Despite all my reservations about the first volume of the ‘trilogy’ of films (which, compared to the rest of the Internet, are fairly mild and positive), I can’t help but feel giddy when I watch this trailer. Yeah, it looks nothing like the book, but all hope for a faithful, irreverent adaptation were lost once Jackson announced that he was splitting the films into three parts anyway. It looks beautiful, and fun and I can’t help but become lost in Jackson’s version of Middle Earth.
The most disheartening thing is that, by all indications, the final film is going to comprise solely of the Battle of the Five Armies. Three hours of goblins, dwarves and, elves duking it out in CGI glory. I mean, that’s totally what I want from The Hobbit…
Trailer is here.
Huzzah! I’m just going to pretend I didn’t see that bit where the elves are snowboarding through the trees and shooting arrows at the Dwarves as they escape in the barrels. Nothing to see here folks, move along!
Oh, and, Smaug. Yum.
Who doesn’t love LEGO? As a child with a strong sense of imagination, and a tendency to be happy enough staying indoors on a rainy day, LEGO was a door that allowed me to enter into an infinite number of other worlds. My time with LEGO and my time discovering Tolkien’s Lord of the Rings didn’t quite intersect, but they’re both formative parts of my childhood and adolescence. Hell, I have a LEGO set of Gandalf’s carriage, from the beginning of Fellowship of the Ring sitting on my desk at work right now.
Based on the layout of Helm’s Deep featured in Peter Jackson’s film adaptation, this 150,000 brick set piece is astounding. The artists, who go by the names Rich-K and Big J, apparently, nail the atmosphere and scale of the conflict of one Lord of the Rings most iconic scenes. At the time these photos were taken, the model was about 90% complete, with an estimated four months worth of work. The time, money and personal investment that must have gone into this project is impressive.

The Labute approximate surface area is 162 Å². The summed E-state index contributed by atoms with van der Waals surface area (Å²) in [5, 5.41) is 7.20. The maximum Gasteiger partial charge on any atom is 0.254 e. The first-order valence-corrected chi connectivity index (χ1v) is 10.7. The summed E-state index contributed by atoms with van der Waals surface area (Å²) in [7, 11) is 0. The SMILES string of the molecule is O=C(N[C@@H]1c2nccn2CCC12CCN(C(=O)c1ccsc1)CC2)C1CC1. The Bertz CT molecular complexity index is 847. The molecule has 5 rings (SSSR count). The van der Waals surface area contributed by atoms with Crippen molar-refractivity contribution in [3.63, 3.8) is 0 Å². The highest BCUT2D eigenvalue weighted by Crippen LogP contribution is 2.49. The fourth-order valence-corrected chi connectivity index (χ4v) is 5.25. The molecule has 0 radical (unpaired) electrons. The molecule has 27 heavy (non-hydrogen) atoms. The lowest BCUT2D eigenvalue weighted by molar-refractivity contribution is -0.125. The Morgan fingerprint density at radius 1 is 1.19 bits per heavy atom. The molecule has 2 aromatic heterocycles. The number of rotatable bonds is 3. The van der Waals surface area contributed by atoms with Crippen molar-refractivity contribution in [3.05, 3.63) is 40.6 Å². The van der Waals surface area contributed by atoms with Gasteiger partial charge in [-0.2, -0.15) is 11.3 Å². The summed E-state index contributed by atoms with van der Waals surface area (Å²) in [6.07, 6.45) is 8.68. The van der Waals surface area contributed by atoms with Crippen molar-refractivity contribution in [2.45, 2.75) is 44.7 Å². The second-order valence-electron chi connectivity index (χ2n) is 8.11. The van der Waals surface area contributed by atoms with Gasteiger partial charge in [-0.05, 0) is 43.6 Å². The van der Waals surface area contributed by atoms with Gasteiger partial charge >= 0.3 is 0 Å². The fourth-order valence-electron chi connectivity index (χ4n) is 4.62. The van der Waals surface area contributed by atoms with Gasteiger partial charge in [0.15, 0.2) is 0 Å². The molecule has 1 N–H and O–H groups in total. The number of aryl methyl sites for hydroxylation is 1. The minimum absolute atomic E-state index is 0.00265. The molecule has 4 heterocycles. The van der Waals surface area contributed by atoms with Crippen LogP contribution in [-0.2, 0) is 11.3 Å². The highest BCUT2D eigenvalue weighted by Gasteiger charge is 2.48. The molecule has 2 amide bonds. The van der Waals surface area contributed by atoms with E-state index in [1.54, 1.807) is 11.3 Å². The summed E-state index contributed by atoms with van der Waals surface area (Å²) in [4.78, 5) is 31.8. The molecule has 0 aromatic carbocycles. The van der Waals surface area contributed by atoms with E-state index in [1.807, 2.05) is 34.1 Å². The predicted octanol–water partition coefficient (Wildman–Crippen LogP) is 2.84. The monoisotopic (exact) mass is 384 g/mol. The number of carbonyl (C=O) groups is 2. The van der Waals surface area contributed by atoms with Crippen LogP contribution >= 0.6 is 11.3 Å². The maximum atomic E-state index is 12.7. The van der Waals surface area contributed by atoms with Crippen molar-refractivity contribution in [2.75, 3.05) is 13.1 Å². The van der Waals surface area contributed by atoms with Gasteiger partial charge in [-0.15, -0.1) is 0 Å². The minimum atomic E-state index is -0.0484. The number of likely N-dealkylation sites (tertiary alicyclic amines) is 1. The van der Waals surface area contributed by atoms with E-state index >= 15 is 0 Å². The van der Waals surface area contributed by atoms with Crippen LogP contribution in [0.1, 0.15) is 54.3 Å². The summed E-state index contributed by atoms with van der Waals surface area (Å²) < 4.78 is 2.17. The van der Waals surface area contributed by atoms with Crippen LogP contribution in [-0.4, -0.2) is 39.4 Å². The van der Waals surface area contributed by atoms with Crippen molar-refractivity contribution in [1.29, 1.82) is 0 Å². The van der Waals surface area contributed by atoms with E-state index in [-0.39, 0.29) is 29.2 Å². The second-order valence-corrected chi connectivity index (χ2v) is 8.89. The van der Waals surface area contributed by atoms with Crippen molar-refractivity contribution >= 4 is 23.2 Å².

More photos of this LEGO Helm’s Deep can be found on the artist’s MOCpages post.
I happened across these maps a couple of weeks ago on the Fantasy sub-Reddit (enter at your own risk), and they haven’t left my mind. So, like any thought that won’t escape, I felt it’d be best to set it free so I can move on.These maps are hand-made, and gorgeously textured. The map-fetishist in me (and, frankly, the ol’ Warhammer fan) is madly in love. It’s been discussed to death, but there’s something magically tangible about a good map, one on paper, or leather and hung on a wall, and I’d love to see how these models appear in person. Continue reading
According to First Things, J.R.R. Tolkien once nixed a film adaptation of his classic novel, Lord of the Rings, by the Beatles. Better yet, the film was to be directed by Stanley Kubrick.
Via Patheos, First Things lays out the original plans:
Once upon a time, the Fab Four—having slain the pop charts—decided to set their sights on the Dark Lord Sauron by making a Lord of the Rings feature, starring themselves. One man dared stand in their way: J.R.R. Tolkien.
According to Peter Jackson, who knows a little something about making Lord of the Rings movies, John Lennon was the Beatle most keen on LOTR back in the ’60s—and he wanted to play Gollum, while Paul McCartney would play Frodo, Ringo Starr would take on Sam and George Harrison would beard it up for Gandalf. And he approached a pre-2001 Stanley Kubrick to direct.
More details came from a conversation between Paul McCartney and Peter Jackson, who successfully managed to coerce the Tolkien estate into giving up the film rights to the trilogy (something that Christopher Tolkien still hasn’t lived down):
McCartney told Jackson about the failed scheme when the two bumped into each other at the Academy Awards: “It was something John was driving and J.R.R. Tolkien still had the film rights at that stage but he didn’t like the idea of the Beatles doing it. So he killed it,” Jackson told the Wellington Evening Post in 2002.
“There probably would’ve been some good songs coming off the album,” said Jackson.
That Tolkien didn’t care for the Beatles will come as no surprise to fans of either one, but Tolkien’s letters give us a hint that his opposition to the Beatles may have had a more personal dimension.
I think the real question, though, is whether the Beatles/Kubrick film would have managed to feel even more like an acid trip than the terribly awesome (or awesomely terrible) Ralph Bakshi adaptation.